I’m pissed that there are still diseases out there that aren’t cured, so I’m putting up a link to the ALS donation page: http://www.alsa.org/faq/planned-giving.html
If you donate, maybe your good karma will bring someone to your door someday when you’re sick. Hell, maybe I’ll show up — and I won’t forget the potatoes.
5 large carrots (peeled and sliced diagonally about 1/2 to 3/4″ thick)
3/4 cup apple juice concentrate
1/4 cup orange juice concentrate
A breeze of orange zest
1 tsp. fresh ginger, packed
2 TBSP cold water mixed with 1 TBSP corn starch
1 large dash of cinnamon
Steam the carrots just until they are tender, not soft. Remove them from heat and drain all water, keeping them covered to stay warm. In a separate pan combine the apple and orange juice concentrates, the ginger and cinnamon. Stir to combine. Then stir the cornstarch mixture and add it to the pan. Stir with a whisk over medium heat until it thickens (2 to 5 minutes). When thickened, add carrots to pan and stir to coat.
Slow Cooked Roast with Onions and Red Wine
One 3 lb. boneless chuck roast
2 medium onions
1/2 bottle good quality cabernet or merlot
1/2 cup flour for dredging
2 cloves garlic crushed
1 TBSP. olive oil
Remove meat from packaging. Sprinkle it with meat tenderizer and poke it all over with a fork. Crush the 2 garlic cloves and place them in a frying pan with 1 TBSP olive oil. Heat the pan while dredging the meat in the flour on both sides. Place the meat in the pan and brown it on both sides. Remove it from frying pan and place it into a roasting pan sprayed with Pam.
While the frying pan is still hot, pour the wine in the pan and deglaze it, scraping up all the pieces of flour and garlic. Turn off heat and set aside. Slice the two onions into 1/2 inch slices. Lay the onion slices over the top of the beef. Then pour the wine from the pan over the onions and meat. Cover pan with aluminum foil and bake for three hours or until meat is fork tender turning at least once while cooking.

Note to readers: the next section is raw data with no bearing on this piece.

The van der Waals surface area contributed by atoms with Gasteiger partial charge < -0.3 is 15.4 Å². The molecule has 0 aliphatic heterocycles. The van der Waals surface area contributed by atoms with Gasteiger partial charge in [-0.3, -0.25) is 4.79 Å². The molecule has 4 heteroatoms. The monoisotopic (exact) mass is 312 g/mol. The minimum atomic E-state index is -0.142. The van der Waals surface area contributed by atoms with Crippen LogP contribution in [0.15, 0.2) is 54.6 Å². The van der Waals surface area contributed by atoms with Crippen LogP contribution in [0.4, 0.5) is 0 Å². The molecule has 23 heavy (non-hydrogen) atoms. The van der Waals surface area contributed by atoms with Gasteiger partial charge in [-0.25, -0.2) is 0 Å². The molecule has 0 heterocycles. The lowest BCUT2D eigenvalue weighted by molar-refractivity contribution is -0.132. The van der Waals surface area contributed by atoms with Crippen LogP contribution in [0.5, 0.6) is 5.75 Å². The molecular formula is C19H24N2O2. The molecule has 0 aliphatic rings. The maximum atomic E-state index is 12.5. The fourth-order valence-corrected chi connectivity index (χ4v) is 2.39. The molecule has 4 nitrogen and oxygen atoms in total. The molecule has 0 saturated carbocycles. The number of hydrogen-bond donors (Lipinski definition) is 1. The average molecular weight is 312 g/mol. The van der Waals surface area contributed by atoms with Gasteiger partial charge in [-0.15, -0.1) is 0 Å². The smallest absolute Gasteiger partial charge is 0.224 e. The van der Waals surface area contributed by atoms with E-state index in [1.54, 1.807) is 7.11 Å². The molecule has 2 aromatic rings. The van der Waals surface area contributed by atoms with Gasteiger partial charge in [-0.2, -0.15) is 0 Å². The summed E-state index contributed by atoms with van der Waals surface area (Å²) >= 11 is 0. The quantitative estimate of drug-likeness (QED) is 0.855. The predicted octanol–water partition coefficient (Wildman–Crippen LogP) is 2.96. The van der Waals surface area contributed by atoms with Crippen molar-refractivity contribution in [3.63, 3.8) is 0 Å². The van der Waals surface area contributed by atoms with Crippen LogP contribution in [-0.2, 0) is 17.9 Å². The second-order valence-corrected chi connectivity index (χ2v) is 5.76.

Garlic Mashed Potatoes
8 large red-skinned potatoes
1 cup or more of half and half
1 stick of butter
5 garlic cloves finely chopped
Scrub the potatoes and remove any eyes, then chop them into eighths (or smaller)and place them in a large pot. (I don’t peel them because everyone tells me the skin is where the nutrients are, plus it’s so thin it really doesn’t detract from the taste at all. Fill the pot so the water is about an inch over the top of the potatoes and let them boil. While they are cooking, take a small pan and put the butter in with the chopped garlic. Saute the garlic for 1 to two minutes, but no longer. Do not let it brown. Set it aside.
When the potatoes can be easily pierced with a fork, drain them and immediately add the butter and garlic mixture and the half and half. (Once I made the mistake of draining the potatoes and waiting a while to add the butter and half and half, and they were like stucco! You could have plastered the walls with them. I never lived it down.) I use a hand mixer and just mix them with the half and half and butter garlic mixture until they reach a consistency I like. Sometimes I add more half and half, sometimes less. I add sea salt to taste and then serve them with a little dollop of butter in the middle.